An express configuration helper, to make a simple configuration even simpler.


An express configuration helper, to make a simple configuration even simpler.

Expressly 2.x now uses Express 4.x.

Use Expressly 1.x to use with Express 3.x.

$ npm install expressly --save

expressly is a function that takes in an express app and a configuration object. expressly will give you a common setup for express app. The idea is for it to be production quality, so please, if you have any suggestions for additional middleware to be provided please make it known (or contribute). I also plan on making it more extensible in the future. If you have any ideas for how to implement that, send me a PR and I'll take it into consideration.

Here is how you would use it:

var express   = require('express')
  , expressly = require('expressly')
  , http      = require('http')
  , app       = express()
  , server    = http.createServer(app)
  , port      = '3000'
// Below are the defaults, so it's the same as calling 'expressly(app);' 
expressly(app, {
  publicDirectory: './public', // this can be a relative or absolute path. 
  cacheAge: 0,
  csrf: false,
  session: {
    store: false,
    secret: 'change this secret',
    proxy: false,
    resave: true,
    saveUninitialized: true,
    cookie: {
      path: '/',
      httpOnly: true,
      maxAge: null
server.listen(port, function () {
  console.log('Express server started on port:', port);

Here is a list of the middleware used:

// The next two are only used if the session configuration is set 
app.use(require('express-session')({/* session config */}));
// The next two are only use if the csrf and session configurations are set 
app.use(function (reqresnext) {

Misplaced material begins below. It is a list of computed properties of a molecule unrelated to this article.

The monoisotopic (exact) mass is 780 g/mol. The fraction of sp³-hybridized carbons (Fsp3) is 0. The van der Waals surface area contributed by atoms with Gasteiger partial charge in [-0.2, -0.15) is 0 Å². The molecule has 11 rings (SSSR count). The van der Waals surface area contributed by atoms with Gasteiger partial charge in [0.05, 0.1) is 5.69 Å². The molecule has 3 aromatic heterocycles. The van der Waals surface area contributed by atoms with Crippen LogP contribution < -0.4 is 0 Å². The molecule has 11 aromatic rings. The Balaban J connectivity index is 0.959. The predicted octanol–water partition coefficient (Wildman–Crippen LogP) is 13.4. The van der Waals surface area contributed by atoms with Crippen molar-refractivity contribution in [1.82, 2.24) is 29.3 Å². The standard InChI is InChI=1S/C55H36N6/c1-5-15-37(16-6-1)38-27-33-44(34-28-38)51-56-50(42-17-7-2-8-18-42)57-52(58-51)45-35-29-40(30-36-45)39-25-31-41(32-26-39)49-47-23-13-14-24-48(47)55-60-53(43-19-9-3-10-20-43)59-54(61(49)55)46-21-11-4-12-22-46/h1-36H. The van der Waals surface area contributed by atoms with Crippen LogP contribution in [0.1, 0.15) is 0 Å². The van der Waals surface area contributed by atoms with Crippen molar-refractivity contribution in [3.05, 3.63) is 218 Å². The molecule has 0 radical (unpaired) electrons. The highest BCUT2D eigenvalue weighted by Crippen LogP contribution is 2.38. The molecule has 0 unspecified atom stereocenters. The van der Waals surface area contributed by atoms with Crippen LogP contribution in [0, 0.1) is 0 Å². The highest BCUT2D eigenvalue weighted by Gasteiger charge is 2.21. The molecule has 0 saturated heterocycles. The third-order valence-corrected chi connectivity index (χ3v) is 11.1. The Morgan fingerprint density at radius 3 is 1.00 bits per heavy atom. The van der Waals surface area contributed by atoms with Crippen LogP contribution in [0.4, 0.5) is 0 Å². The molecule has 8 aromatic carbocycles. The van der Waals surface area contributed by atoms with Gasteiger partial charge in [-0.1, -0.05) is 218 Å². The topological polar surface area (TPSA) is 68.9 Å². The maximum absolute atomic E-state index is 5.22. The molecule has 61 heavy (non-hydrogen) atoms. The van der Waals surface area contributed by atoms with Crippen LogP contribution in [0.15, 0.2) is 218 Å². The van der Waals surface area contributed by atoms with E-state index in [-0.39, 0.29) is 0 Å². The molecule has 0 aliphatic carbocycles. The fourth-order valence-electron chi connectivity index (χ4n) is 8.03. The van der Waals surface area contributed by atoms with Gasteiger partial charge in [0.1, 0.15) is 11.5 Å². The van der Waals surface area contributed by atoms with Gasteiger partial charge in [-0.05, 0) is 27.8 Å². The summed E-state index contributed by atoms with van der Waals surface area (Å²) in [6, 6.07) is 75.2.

res.cookie('XSRF-TOKEN', req.csrfToken());
app.use(express.static(dir, {maxAge: cacheAge}));

expressly will return an ErrorObject if there was a known error. Otherwise, submit an issue and we'll get it taken care of.

I typically don't use express views because I've used front-end frameworks for dynamic pages, but it's something I would consider using. For now, you can just do this:

app.set('views', path.join(__dirname, 'views'));
app.set('view engine', 'jade');

This project uses gulp for task automation.

$ npm install -g gulp

Here are the three tasks available to use:

  • gulp hint: runs all pertinent code against jshint. The rules are the ones defined in .jshintrc

  • gulp test: runs all tests with mocha for passing and instanbul for code coverage. It generates html files showing the code coverage.

  • gulp docs: builds out all of the documentation using docco. Note that you need to have docco installed (npm install -g docco). I at one time at docco part of the dev dependencies, but now I don't. I may be open to putting it back, but I just wanted to keep the package as small as possible.

You can also run npm test, and it does basically does the same thing as gulp test, but an error will be thrown because it does some more istanbul stuff to send data to the coverage server. When this project runs through travis, it also sends coverage data to

When forking and doing pull requests, work off of the develop branch. I won't be super strict on this, but it's what I would prefer. That way we can keep master clean.